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Tuesday, February 15, 2011

Returning to roots

Well it is about time I updated this and bumped off that New Year's Countdown Clock! That clock was beginning to be rather alarming--just kept on ticking, reminding me that the new year is rolling on and not-so-new anymore ... 

 Happy Valentine's Day!

These last few weeks, I've caught myself reminiscing about my first years in nursing. I wondered about how I'd changed, grown, hardened, or if I had simply distanced from who I was as a nurse in those oh-so-formative years of nursing education and first practice. I actually saved my journal from my first semester in nursing school, so it was relatively easy for me to walk back into those moments. All those emotions were there: pride at being a student nurse, shock and mild horror at the tangible reality of illness and overwhelming need, stress and internal angst at whether I really was 'a nurse.' I also recalled the embarrassment at my shiny, too-new uniform (I wanted those faded green 'regulation' OR scrubs). But I LOVED my new stethoscope!

Like most of us, my first clinical rotations were in long term care and sub acute geriatric units. Like most students, I only vaguely recognized the complexity of gerontology nursing and the expertise of gerontology nursing as a specialty. Most of us were happy to leave behind the routine manual labor of morning care, feed assists and the bewildering mood-shifts of dementia. We were students drenched in the drama of the TV drawn ER, yearning for codes, detective diagnosing, and longing to be a part of the critical care team.

Yet, as I flip through the pages of my journal, I see moments of engagement with residents and patients; word pictures of encounters and wrestling with the complexity of patient-nurse dynamics. But more than that, I see learning about who I was and who I wanted to become--not only as nurse, but as person. Visiting myself as a student nurse, I not only reconnected with those first patient encounters, but saw how I have, in many ways, returned to those same complexities, albeit now at a different level of learning, with new skill sets and more experienced eyes.These were questions of meaning and connection; of 'self' and 'other.'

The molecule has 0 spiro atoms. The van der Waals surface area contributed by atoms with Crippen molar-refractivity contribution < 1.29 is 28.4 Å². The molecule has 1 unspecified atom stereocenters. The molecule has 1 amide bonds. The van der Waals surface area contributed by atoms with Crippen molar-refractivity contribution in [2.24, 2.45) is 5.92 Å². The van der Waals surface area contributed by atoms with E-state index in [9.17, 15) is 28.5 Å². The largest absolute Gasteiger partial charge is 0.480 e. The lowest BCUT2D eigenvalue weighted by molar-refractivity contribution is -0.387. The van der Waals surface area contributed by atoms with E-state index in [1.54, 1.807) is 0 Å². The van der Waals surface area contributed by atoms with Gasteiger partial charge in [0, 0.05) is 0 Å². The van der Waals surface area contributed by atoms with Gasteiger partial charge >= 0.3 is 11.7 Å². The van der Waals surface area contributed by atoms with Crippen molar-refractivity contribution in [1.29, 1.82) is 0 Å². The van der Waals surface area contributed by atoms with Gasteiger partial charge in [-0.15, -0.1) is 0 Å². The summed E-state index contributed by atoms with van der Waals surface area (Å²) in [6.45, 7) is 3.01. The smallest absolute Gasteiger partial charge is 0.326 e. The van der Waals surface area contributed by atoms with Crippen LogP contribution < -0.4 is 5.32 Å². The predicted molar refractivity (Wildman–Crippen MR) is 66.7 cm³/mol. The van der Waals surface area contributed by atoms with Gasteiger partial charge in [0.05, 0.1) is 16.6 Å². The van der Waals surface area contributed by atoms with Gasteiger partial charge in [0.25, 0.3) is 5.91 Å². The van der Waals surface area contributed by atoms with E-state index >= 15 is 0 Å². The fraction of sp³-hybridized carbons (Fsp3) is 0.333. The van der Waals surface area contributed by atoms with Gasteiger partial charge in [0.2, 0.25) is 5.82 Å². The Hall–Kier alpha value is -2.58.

I continue to question, to want to know more about who I am and who I am becoming--both as a nurse, and as a person. In the spiraling circle of my career and growth as a nurse, through my dissertation work, I was able to go back to those early roots, to return to gerontology nursing. How nice to somehow give back to those residents, patients, nurses who so engaged me early on in my journey.

Over the next couple of blogs, I want to share some early 'nurse' poetry I wrote as a student nurse and into my first year of practice. I hope that you can join with me on your own little excursion of returning to the roots of your nursing journey. If you are just starting out as a student nurse, I hope that I can offer you reassurance that your questionings are worthwhile and that your caring engagement will grow you up in the right direction. Bon Voyage!

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